Google phases out IE6 support

Saturday, January 30, 2010

Google has started phasing out support for Microsoft's Internet Explorer 6 (IE6), following a hacking attempt that exploited an IE6 vulnerability, despite the flaw being fixed promptly.

From March 1 on, some services, such as Google Docs, will not work "properly" when accessed from the browser. Google recommends that both firms and end-users upgrade "as soon as possible". Google now only officially supports Internet Explorer 7+, Firefox 3+, Chrome 4+ and Safari 3+.

Hackers exploited a weak spot in Internet Explorer to find the contents of Gmail accounts of human rights activists in China. Following this, both the French and German governments advised that users should switch to a different browser until the flaw had been plugged.

Microsoft issued a patch quickly after the revelations, pushing out a scheduled update just under three weeks earlier than they had scheduled. The software giant normally issues updates once a month, but the high press coverage led it to run an unscheduled update. However, Microsoft admitted that they knew about the problem "since early September", and were planning to patch it in February, leaving the hole open for five months.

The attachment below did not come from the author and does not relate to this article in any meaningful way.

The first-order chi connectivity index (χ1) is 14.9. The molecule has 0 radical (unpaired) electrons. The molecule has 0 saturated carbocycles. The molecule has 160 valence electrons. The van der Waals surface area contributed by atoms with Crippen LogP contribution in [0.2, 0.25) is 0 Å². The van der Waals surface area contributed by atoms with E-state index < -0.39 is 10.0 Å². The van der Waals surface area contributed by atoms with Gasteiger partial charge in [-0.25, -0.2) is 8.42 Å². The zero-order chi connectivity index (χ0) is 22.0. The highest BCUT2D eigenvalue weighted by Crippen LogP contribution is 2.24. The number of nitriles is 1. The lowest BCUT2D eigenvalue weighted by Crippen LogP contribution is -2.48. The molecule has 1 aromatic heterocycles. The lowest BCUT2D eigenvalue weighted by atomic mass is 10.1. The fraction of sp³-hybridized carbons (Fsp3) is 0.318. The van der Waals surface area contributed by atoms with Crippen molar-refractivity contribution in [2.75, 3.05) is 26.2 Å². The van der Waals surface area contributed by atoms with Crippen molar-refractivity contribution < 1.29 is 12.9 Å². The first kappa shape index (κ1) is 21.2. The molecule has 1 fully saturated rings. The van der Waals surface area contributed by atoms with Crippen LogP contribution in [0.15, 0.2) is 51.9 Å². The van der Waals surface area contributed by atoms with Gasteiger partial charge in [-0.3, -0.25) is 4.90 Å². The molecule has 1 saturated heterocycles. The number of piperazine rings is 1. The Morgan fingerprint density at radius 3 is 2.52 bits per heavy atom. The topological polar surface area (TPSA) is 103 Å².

​The web has evolved in the last ten years, from simple text pages to rich, interactive applications including video and voice.

—Rajen Sheth, Google employee

Rajen Sheth, the Senior Product Manager for Google Apps, said in a blog post that the web had "evolved in the last ten years, from simple text pages to rich, interactive applications including video and voice", and that "very old browsers cannot run many [...] new features".

20% of users still use the browser, released in August 2001 in order to complement the then-new Windows XP operating system, including many governments. Microsoft will support the browser until 2014, although the browser has attracted strong criticism among people in the web industry.

The bad publicity garnered from the attacks has allowed rivals, such as Mozilla Firefox and Google's own browser, Chrome, to gain market share, allowing the open-source Firefox, of which a new version (3.6) has just been released, to claw a 40% share, close to overtaking Microsoft's 45%.

Last July, Google also dropped IE6 support from the popular video sharing site, YouTube. Popular sites, such as Facebook and Digg, have also dropped support. IE6 does not support several key technologies, making compatible web-design hard to do. For example, it does not render partial transparency in png images, and many site designers must work around the fact that Internet Explorer 6 does not support many important parts of the cascading style sheets (CSS) family of standards, which is how the majority of websites are designed.